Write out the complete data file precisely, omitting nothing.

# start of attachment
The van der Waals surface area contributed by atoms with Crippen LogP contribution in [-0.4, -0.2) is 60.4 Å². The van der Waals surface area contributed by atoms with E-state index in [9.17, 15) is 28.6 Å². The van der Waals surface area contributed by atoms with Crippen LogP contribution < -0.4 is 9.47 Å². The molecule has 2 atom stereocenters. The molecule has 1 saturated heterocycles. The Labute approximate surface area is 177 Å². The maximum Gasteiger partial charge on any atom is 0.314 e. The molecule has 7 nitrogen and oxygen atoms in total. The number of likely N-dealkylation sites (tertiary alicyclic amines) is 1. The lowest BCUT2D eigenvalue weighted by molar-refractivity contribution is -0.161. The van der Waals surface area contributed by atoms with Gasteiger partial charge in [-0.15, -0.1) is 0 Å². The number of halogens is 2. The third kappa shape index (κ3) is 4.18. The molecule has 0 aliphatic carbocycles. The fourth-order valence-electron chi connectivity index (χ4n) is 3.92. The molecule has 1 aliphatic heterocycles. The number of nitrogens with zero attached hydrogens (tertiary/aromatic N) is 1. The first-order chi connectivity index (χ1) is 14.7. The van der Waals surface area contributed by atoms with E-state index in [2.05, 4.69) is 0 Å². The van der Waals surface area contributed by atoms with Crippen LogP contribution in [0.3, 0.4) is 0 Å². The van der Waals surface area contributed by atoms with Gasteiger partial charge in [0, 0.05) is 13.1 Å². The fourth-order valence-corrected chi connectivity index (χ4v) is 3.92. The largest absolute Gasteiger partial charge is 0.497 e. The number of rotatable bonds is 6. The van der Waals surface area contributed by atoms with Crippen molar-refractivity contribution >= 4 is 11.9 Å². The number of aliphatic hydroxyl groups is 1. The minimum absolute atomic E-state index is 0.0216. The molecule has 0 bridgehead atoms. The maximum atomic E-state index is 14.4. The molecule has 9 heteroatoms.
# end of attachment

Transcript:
The van der Waals surface area contributed by atoms with Crippen LogP contribution in [-0.4, -0.2) is 60.4 Å². The van der Waals surface area contributed by atoms with E-state index in [9.17, 15) is 28.6 Å². The van der Waals surface area contributed by atoms with Crippen LogP contribution < -0.4 is 9.47 Å². The molecule has 2 atom stereocenters. The molecule has 1 saturated heterocycles. The Labute approximate surface area is 177 Å². The maximum Gasteiger partial charge on any atom is 0.314 e. The molecule has 7 nitrogen and oxygen atoms in total. The number of likely N-dealkylation sites (tertiary alicyclic amines) is 1. The lowest BCUT2D eigenvalue weighted by molar-refractivity contribution is -0.161. The van der Waals surface area contributed by atoms with Gasteiger partial charge in [-0.15, -0.1) is 0 Å². The number of halogens is 2. The third kappa shape index (κ3) is 4.18. The molecule has 0 aliphatic carbocycles. The fourth-order valence-electron chi connectivity index (χ4n) is 3.92. The molecule has 1 aliphatic heterocycles. The number of nitrogens with zero attached hydrogens (tertiary/aromatic N) is 1. The first-order chi connectivity index (χ1) is 14.7. The van der Waals surface area contributed by atoms with E-state index in [2.05, 4.69) is 0 Å². The van der Waals surface area contributed by atoms with Crippen LogP contribution in [0.3, 0.4) is 0 Å². The van der Waals surface area contributed by atoms with Gasteiger partial charge in [0, 0.05) is 13.1 Å². The fourth-order valence-corrected chi connectivity index (χ4v) is 3.92. The largest absolute Gasteiger partial charge is 0.497 e. The number of rotatable bonds is 6. The van der Waals surface area contributed by atoms with Crippen molar-refractivity contribution >= 4 is 11.9 Å². The number of aliphatic hydroxyl groups is 1. The minimum absolute atomic E-state index is 0.0216. The molecule has 0 bridgehead atoms. The maximum atomic E-state index is 14.4. The molecule has 9 heteroatoms.